EDIT: I was thinking of DE, dextrose equivalent, not GI, glycemic index. The maltodextrin for Soylent has a DE around 20, I have no information about the Soylent GI. Thanks to @MentalNomad below.
You may be thinking of an overall GI for Soylent, or perhaps a the DE of a particular maltodextrin. There’s no maltodextrin with a GI as low as 20 - I don’t think any of them come below 100. The general range is something like 105 to 140.
DE is the “Dextrose Equivalent” rating of a product. If you start with a starch, you have a DE rating of 0, and if you hydrolize it until it turns competely into sugar, you’ll have a DE of 100. Everything in between is a sliding scale.
When you process the starch and bring it up into the general DE range of 5 to 20, the product is generally referred to as a maltodextrin. The GI of that product depends on a couple of factors, including the source starch - different starches have different GI’s to start with, and since maltodextrin is still a lot more like the starch end of the scale than the sugar end of the scale, the GI will be a function of the starch GI - but maltodextrin should always have a higher GI than the starch.
Are they still using Tapioca as a source for maltodextrin? or did they switch to corn?
You’re right, I was thinking of DE, not GI. Will edit above post.
And no, they changed to corn for 1.0.
I can see why… I just went on a goosehunt for easily available tapioca maltodextrin. Cheapest I see on Amazon is wildly more expensive than corn maltodextrin… 100g in my DIY of corn maltodextrin adds $.25 per day, 100g of the cheapest tapioca maltodextrin I found is more like $4.00 per day! Tapioca may have a lower GI, but it’s not the only component in the blended GI of the end product, so it’s not worth a 16 fold price premium. I’d sooner blend corn maltodextrin with a little tapioca starch, or something - but I’m not sure how well raw tapioca starch is digested. Maltodextrin is a known commodity for easy digestion.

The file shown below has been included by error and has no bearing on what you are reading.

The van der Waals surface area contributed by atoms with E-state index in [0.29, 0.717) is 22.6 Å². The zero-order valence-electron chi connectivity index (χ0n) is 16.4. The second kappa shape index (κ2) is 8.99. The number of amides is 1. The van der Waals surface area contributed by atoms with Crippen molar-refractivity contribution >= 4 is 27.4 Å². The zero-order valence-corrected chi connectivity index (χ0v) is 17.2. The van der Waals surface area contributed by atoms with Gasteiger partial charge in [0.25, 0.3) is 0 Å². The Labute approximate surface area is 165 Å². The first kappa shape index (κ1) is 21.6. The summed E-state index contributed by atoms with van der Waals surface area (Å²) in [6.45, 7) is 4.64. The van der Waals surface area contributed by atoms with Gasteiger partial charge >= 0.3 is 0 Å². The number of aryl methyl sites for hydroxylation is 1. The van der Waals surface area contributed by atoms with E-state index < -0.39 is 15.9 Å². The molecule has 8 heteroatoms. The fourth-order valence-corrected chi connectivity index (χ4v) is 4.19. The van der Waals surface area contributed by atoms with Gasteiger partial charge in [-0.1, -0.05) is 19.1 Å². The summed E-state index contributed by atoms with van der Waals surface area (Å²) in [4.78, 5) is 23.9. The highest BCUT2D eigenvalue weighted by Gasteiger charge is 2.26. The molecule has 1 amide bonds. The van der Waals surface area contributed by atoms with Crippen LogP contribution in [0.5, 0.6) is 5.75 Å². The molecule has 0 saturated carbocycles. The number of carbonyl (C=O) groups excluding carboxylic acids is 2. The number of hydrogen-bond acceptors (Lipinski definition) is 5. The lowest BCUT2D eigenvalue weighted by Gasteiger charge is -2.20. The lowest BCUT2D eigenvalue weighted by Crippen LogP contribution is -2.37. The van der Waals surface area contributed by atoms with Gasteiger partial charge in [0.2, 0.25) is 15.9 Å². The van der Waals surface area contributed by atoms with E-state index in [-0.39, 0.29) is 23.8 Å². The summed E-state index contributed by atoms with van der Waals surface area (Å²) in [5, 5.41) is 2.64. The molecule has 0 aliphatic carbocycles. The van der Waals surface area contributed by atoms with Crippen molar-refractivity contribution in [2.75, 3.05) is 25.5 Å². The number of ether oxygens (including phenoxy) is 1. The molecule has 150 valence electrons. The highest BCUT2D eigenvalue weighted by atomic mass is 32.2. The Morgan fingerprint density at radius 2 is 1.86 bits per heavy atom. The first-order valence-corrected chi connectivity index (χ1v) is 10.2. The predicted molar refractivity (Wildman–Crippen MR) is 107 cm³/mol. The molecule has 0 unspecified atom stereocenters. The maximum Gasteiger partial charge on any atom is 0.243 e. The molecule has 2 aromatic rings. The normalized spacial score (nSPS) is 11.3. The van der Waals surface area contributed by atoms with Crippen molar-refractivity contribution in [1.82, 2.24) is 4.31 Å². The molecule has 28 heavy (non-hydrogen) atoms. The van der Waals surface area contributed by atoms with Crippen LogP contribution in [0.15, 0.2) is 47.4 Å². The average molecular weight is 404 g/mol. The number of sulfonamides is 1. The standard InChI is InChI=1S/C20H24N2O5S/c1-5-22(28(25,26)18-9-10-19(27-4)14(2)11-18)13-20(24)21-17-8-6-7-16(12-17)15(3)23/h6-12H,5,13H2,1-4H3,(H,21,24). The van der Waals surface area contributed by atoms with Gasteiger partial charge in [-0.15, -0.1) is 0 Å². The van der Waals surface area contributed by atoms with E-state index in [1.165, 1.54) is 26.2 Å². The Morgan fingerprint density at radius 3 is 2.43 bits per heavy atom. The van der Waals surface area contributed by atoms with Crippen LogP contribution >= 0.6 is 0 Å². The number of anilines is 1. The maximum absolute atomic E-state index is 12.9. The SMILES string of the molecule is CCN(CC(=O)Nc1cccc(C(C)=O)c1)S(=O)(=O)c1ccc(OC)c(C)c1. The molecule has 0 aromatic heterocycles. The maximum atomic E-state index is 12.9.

Any updates on Soylent’s GI? We’ve been hearing for a while that it’s “quite low” and tests are in progress… where are they?
Some GI scales put pure glucose at 140 and white bread at 100. Make sure you know the scale being used when checking a rating.
The reason is that being a polymer, maltodextrin is isotonic. If you were to eat the same amount of sugar, the osmotic imbalance would suck all the water out of your gut to try to dilute the mixture. Maltodextrin does not have this problem as the monosaccharides get peeled off as they get digested.
The reason is that being a polymer, maltodextrin is isotonic. If you
were to eat the same amount of sugar, the osmotic imbalance would suck
all the water out of your gut to try to dilute the mixture. Maltodextrin
does not have this problem as the monosaccharides get peeled off as
they get digested.
Good question. Maltodextrin is one of the ingredients why I refuse to use Soylent. Personally, I’m a palatinose fan myself. Carbs should be as slow as possible, period.
Because of the age of this thread, many of the comments in it have nothing to do with the current product. Four years was a long time ago.
Last I checked, Soylent still contained maltodextrin. You saying that’s no longer the case?
No, and how you concluded that from my comment is simply amazing. I’m saying that you can’t rely on statements made a long time ago and assume that those people have the same opinions now. That is why old threads are often not useful.